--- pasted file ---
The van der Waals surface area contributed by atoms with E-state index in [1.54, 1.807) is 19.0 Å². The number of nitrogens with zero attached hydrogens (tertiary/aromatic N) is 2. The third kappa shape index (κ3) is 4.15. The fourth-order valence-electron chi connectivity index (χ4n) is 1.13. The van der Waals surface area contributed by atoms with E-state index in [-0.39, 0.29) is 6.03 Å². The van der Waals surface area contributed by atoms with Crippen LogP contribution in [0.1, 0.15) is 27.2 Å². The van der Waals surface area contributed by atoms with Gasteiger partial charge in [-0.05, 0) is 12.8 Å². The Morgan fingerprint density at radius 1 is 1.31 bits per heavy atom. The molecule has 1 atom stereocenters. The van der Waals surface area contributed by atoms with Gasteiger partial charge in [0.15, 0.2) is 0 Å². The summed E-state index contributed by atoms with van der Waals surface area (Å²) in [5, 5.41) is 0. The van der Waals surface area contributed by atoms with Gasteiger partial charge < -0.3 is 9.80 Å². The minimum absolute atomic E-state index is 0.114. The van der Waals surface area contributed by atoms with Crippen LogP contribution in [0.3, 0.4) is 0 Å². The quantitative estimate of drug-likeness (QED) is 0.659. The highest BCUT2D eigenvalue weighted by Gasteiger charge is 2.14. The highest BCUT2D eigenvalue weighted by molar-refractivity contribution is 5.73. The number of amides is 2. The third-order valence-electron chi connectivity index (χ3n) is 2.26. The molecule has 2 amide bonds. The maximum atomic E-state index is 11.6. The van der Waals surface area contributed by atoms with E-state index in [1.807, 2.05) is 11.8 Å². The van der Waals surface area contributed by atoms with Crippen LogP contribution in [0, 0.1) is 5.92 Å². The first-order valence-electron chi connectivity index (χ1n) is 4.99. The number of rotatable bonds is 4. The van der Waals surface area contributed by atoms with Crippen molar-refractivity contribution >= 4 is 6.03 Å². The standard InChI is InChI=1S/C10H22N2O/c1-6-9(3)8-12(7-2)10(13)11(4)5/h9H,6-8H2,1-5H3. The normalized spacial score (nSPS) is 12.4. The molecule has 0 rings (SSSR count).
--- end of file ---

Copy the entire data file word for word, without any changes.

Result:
The van der Waals surface area contributed by atoms with E-state index in [1.54, 1.807) is 19.0 Å². The number of nitrogens with zero attached hydrogens (tertiary/aromatic N) is 2. The third kappa shape index (κ3) is 4.15. The fourth-order valence-electron chi connectivity index (χ4n) is 1.13. The van der Waals surface area contributed by atoms with E-state index in [-0.39, 0.29) is 6.03 Å². The van der Waals surface area contributed by atoms with Crippen LogP contribution in [0.1, 0.15) is 27.2 Å². The van der Waals surface area contributed by atoms with Gasteiger partial charge in [-0.05, 0) is 12.8 Å². The Morgan fingerprint density at radius 1 is 1.31 bits per heavy atom. The molecule has 1 atom stereocenters. The van der Waals surface area contributed by atoms with Gasteiger partial charge in [0.15, 0.2) is 0 Å². The summed E-state index contributed by atoms with van der Waals surface area (Å²) in [5, 5.41) is 0. The van der Waals surface area contributed by atoms with Gasteiger partial charge < -0.3 is 9.80 Å². The minimum absolute atomic E-state index is 0.114. The van der Waals surface area contributed by atoms with Crippen LogP contribution in [0.3, 0.4) is 0 Å². The quantitative estimate of drug-likeness (QED) is 0.659. The highest BCUT2D eigenvalue weighted by Gasteiger charge is 2.14. The highest BCUT2D eigenvalue weighted by molar-refractivity contribution is 5.73. The number of amides is 2. The third-order valence-electron chi connectivity index (χ3n) is 2.26. The molecule has 2 amide bonds. The maximum atomic E-state index is 11.6. The van der Waals surface area contributed by atoms with E-state index in [1.807, 2.05) is 11.8 Å². The van der Waals surface area contributed by atoms with Crippen LogP contribution in [0, 0.1) is 5.92 Å². The first-order valence-electron chi connectivity index (χ1n) is 4.99. The number of rotatable bonds is 4. The van der Waals surface area contributed by atoms with Crippen molar-refractivity contribution >= 4 is 6.03 Å². The standard InChI is InChI=1S/C10H22N2O/c1-6-9(3)8-12(7-2)10(13)11(4)5/h9H,6-8H2,1-5H3. The normalized spacial score (nSPS) is 12.4. The molecule has 0 rings (SSSR count).